Law Enforcement Careers
From beat cops to diplomatic security officer, explore the full gambit of law enforcement career options.
Air marshals have a big job: protecting passengers and crew in the air from crime and acts of terrorism.
ATF agents work with other law enforcement agencies to investigate violations of possession and sale of alcohol, tobacco, firearms, and explosives.
Working as a consular officer can allow you to see other parts of the world while helping your fellow Americans.
These specialists work with law enforcement agencies and citizens to create safer communities together.
These agents work around the world to maintain the security of foreign U.S. owned facilities and investigating threats to U.S. soil.
Federal Protective Service officers are uniformed law enforcement agents with all the jurisdiction a sheriff has minus the civil responsibilities.
This detective specialty has police investigators take on cases where cause of death may not be natural.
These law enforcement officers protect wildlife, people, and other natural resources so that everyone can enjoy them.
In narcotics, investigators enforce drug-related laws using resources like K-9 units, surveillance, and undercover work.
Explore the wide variety of specialties under the umbrella of forensic science.
Working as an arson or fire investigator can be challenging and dangerous, but identifying arsonists or ensuring a building’s safety can be very fulfilling
As a ballistics expert, you’ll find critical evidence for the prosecution of crimes using guns and weapons.
Forensic nurses are critical to crime-solving and are involved in the process from victim care to testifying in court.
Forensic photographers use photography to support evidence in a legal case in a court of law.
Explore impactful corrections specialties that you may be surprised to know exist.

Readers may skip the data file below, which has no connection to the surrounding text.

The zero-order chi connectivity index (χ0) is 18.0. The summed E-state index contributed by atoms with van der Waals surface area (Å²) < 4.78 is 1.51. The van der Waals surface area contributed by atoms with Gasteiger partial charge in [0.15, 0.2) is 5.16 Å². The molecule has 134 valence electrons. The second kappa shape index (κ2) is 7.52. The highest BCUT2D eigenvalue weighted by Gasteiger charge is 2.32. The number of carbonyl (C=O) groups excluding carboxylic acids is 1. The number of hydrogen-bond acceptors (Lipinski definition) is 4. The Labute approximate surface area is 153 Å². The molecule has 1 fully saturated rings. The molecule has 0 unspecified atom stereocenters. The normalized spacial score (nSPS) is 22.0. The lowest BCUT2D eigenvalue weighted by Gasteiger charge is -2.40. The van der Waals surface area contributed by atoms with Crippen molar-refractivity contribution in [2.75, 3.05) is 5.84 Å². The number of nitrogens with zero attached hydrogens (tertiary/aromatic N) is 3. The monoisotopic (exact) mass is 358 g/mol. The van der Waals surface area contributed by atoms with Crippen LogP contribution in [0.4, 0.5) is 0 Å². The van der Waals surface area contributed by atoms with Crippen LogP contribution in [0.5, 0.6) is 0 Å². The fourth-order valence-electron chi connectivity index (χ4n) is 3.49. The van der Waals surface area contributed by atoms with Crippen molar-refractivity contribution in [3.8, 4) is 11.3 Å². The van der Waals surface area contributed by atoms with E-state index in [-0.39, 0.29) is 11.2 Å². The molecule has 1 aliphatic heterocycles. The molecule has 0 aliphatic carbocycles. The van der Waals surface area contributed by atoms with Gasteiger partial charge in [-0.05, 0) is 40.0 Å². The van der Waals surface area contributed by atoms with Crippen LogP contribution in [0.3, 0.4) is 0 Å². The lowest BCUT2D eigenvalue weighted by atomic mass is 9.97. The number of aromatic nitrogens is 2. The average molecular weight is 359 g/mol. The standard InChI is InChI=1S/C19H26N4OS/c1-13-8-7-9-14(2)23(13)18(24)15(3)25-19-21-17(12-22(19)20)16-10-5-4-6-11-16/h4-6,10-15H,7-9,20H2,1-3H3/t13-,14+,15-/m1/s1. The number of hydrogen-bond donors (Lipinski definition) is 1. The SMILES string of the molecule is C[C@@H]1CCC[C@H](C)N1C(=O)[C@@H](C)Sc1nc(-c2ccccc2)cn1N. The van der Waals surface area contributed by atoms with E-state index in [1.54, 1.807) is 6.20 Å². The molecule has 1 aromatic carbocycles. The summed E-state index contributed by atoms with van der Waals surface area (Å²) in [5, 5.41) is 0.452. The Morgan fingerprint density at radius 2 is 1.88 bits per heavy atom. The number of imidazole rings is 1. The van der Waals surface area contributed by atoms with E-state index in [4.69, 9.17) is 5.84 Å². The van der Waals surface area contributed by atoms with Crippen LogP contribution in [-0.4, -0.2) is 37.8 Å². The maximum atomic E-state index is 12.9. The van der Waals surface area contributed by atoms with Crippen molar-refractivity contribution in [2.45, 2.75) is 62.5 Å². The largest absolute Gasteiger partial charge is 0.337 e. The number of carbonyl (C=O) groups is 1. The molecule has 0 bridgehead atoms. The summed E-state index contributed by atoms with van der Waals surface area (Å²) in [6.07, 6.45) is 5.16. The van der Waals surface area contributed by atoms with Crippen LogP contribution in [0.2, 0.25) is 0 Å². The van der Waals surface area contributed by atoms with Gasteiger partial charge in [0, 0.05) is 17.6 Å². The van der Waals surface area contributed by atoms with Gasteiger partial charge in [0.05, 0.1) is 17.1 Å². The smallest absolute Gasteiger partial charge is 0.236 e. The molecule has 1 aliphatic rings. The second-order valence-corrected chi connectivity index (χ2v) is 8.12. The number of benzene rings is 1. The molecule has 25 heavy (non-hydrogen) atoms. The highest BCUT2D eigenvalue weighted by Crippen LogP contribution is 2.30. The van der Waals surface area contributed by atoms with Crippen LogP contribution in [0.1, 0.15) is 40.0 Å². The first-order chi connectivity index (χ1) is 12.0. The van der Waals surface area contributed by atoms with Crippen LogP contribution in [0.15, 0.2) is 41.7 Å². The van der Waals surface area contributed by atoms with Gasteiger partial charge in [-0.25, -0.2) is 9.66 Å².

As a bailiff, your primary duty will be to see that the courtroom and all of the people in it, from judge to jury, remain safe. Other duties may include juror security and evidence handling.
You’ll study and practice prison management and the rehabilitation of inmates as a penologist, looking at architecture, self-help programs, inmate treatment, and more.
Human services workers include a variety of roles, but they all play an integral role in preventing crime, supporting victims, and guiding offenders in a different direction.
Probation officers supervise offenders, either those placed on probation or parolees, as they adjust to and serve out their restrictions.
Legal and Paralegal Careers
Whether on track for legal or paralegal work, law offices are full of critical, specialized roles.
These paralegals act as support to both lawyers and clients through bankruptcy proceedings.
This role covers internal business and corporate litigation in addition to typical paralegal tasks.
Paralegals in criminal law require knowledge of basic crime classification and evidence and arrest procedures.
People in this field will need to be prepared to deal with child custody, divorce, asset division, and more.
Insurance paralegals work in all types of insurance—auto, medical, homeowners, to name a few.
Labor strikes and union negotiation disputes are just a few of the conflicts paralegals in labor law will encounter.
Legal secretaries perform traditional secretarial tasks as well as tasks like preparing legal documents.
For those interested in intellectual property and patent law, this field can be highly engaging.
In personal injury, paralegals focus on a person’s injury or accident caused by a third-party.
Put Your Passion to Work
If you’re ready to start researching schools that can help you apply your skills and passion for helping all kinds of people, click the Find Schools button below.